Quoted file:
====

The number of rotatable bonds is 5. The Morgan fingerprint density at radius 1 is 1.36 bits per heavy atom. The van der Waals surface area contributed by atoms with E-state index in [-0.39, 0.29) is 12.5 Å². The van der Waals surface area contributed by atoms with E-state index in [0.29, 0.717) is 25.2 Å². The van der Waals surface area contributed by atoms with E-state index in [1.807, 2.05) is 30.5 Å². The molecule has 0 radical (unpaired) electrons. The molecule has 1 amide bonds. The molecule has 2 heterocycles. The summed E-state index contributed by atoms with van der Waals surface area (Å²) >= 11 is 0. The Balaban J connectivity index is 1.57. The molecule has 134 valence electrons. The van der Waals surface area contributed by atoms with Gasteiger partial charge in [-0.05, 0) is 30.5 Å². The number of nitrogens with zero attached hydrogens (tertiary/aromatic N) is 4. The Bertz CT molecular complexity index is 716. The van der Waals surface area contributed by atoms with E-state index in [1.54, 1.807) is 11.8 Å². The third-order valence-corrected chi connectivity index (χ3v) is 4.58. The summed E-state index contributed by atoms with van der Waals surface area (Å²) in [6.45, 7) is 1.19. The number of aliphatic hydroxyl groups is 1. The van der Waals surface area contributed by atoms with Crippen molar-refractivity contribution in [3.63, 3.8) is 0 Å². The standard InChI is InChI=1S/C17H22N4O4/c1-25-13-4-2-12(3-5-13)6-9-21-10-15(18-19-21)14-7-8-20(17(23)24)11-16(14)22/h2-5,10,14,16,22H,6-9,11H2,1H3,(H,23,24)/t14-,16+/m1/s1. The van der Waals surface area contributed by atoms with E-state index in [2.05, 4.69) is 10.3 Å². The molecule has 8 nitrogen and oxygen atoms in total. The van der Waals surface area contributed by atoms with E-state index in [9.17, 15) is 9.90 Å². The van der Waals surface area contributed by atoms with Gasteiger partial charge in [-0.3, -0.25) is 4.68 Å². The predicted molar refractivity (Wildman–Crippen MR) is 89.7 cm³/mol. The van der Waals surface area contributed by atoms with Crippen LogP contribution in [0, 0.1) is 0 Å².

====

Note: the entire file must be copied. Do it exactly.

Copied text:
The number of rotatable bonds is 5. The Morgan fingerprint density at radius 1 is 1.36 bits per heavy atom. The van der Waals surface area contributed by atoms with E-state index in [-0.39, 0.29) is 12.5 Å². The van der Waals surface area contributed by atoms with E-state index in [0.29, 0.717) is 25.2 Å². The van der Waals surface area contributed by atoms with E-state index in [1.807, 2.05) is 30.5 Å². The molecule has 0 radical (unpaired) electrons. The molecule has 1 amide bonds. The molecule has 2 heterocycles. The summed E-state index contributed by atoms with van der Waals surface area (Å²) >= 11 is 0. The Balaban J connectivity index is 1.57. The molecule has 134 valence electrons. The van der Waals surface area contributed by atoms with Gasteiger partial charge in [-0.05, 0) is 30.5 Å². The number of nitrogens with zero attached hydrogens (tertiary/aromatic N) is 4. The Bertz CT molecular complexity index is 716. The van der Waals surface area contributed by atoms with E-state index in [1.54, 1.807) is 11.8 Å². The third-order valence-corrected chi connectivity index (χ3v) is 4.58. The summed E-state index contributed by atoms with van der Waals surface area (Å²) in [6.45, 7) is 1.19. The number of aliphatic hydroxyl groups is 1. The van der Waals surface area contributed by atoms with Crippen molar-refractivity contribution in [3.63, 3.8) is 0 Å². The standard InChI is InChI=1S/C17H22N4O4/c1-25-13-4-2-12(3-5-13)6-9-21-10-15(18-19-21)14-7-8-20(17(23)24)11-16(14)22/h2-5,10,14,16,22H,6-9,11H2,1H3,(H,23,24)/t14-,16+/m1/s1. The van der Waals surface area contributed by atoms with E-state index in [2.05, 4.69) is 10.3 Å². The molecule has 8 nitrogen and oxygen atoms in total. The van der Waals surface area contributed by atoms with E-state index in [9.17, 15) is 9.90 Å². The van der Waals surface area contributed by atoms with Gasteiger partial charge in [-0.3, -0.25) is 4.68 Å². The predicted molar refractivity (Wildman–Crippen MR) is 89.7 cm³/mol. The van der Waals surface area contributed by atoms with Crippen LogP contribution in [0, 0.1) is 0 Å².